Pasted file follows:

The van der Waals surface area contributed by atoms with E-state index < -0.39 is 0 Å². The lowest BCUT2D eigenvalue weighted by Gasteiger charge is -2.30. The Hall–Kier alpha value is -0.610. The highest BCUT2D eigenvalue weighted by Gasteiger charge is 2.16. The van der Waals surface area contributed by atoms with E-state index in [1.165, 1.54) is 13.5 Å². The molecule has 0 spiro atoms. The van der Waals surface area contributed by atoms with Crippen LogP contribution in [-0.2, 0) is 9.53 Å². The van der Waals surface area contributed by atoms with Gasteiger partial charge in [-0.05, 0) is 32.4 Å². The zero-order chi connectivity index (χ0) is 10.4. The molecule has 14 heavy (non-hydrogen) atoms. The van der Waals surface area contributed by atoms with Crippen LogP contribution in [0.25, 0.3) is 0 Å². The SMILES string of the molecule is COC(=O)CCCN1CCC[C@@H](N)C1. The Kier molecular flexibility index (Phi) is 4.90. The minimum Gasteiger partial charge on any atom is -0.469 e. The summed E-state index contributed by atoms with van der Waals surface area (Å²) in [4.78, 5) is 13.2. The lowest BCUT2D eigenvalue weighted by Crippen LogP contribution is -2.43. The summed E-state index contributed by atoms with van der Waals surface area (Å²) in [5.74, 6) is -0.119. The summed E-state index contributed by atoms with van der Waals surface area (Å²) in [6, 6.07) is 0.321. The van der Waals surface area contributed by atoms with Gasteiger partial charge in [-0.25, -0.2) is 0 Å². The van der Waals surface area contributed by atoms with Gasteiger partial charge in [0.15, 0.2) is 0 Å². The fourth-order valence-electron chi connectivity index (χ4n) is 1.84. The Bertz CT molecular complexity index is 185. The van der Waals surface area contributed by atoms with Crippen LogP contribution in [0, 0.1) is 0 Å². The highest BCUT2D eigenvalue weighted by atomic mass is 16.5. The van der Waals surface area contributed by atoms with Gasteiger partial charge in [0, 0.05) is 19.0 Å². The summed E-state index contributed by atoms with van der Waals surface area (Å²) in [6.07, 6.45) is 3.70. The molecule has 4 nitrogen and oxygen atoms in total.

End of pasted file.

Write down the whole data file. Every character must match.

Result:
The van der Waals surface area contributed by atoms with E-state index < -0.39 is 0 Å². The lowest BCUT2D eigenvalue weighted by Gasteiger charge is -2.30. The Hall–Kier alpha value is -0.610. The highest BCUT2D eigenvalue weighted by Gasteiger charge is 2.16. The van der Waals surface area contributed by atoms with E-state index in [1.165, 1.54) is 13.5 Å². The molecule has 0 spiro atoms. The van der Waals surface area contributed by atoms with Crippen LogP contribution in [-0.2, 0) is 9.53 Å². The van der Waals surface area contributed by atoms with Gasteiger partial charge in [-0.05, 0) is 32.4 Å². The zero-order chi connectivity index (χ0) is 10.4. The molecule has 14 heavy (non-hydrogen) atoms. The van der Waals surface area contributed by atoms with Crippen LogP contribution in [0.25, 0.3) is 0 Å². The SMILES string of the molecule is COC(=O)CCCN1CCC[C@@H](N)C1. The Kier molecular flexibility index (Phi) is 4.90. The minimum Gasteiger partial charge on any atom is -0.469 e. The summed E-state index contributed by atoms with van der Waals surface area (Å²) in [4.78, 5) is 13.2. The lowest BCUT2D eigenvalue weighted by Crippen LogP contribution is -2.43. The summed E-state index contributed by atoms with van der Waals surface area (Å²) in [5.74, 6) is -0.119. The summed E-state index contributed by atoms with van der Waals surface area (Å²) in [6, 6.07) is 0.321. The van der Waals surface area contributed by atoms with Gasteiger partial charge in [-0.25, -0.2) is 0 Å². The van der Waals surface area contributed by atoms with Gasteiger partial charge in [0.15, 0.2) is 0 Å². The fourth-order valence-electron chi connectivity index (χ4n) is 1.84. The Bertz CT molecular complexity index is 185. The van der Waals surface area contributed by atoms with Crippen LogP contribution in [0, 0.1) is 0 Å². The highest BCUT2D eigenvalue weighted by atomic mass is 16.5. The van der Waals surface area contributed by atoms with Gasteiger partial charge in [0, 0.05) is 19.0 Å². The summed E-state index contributed by atoms with van der Waals surface area (Å²) in [6.07, 6.45) is 3.70. The molecule has 4 nitrogen and oxygen atoms in total.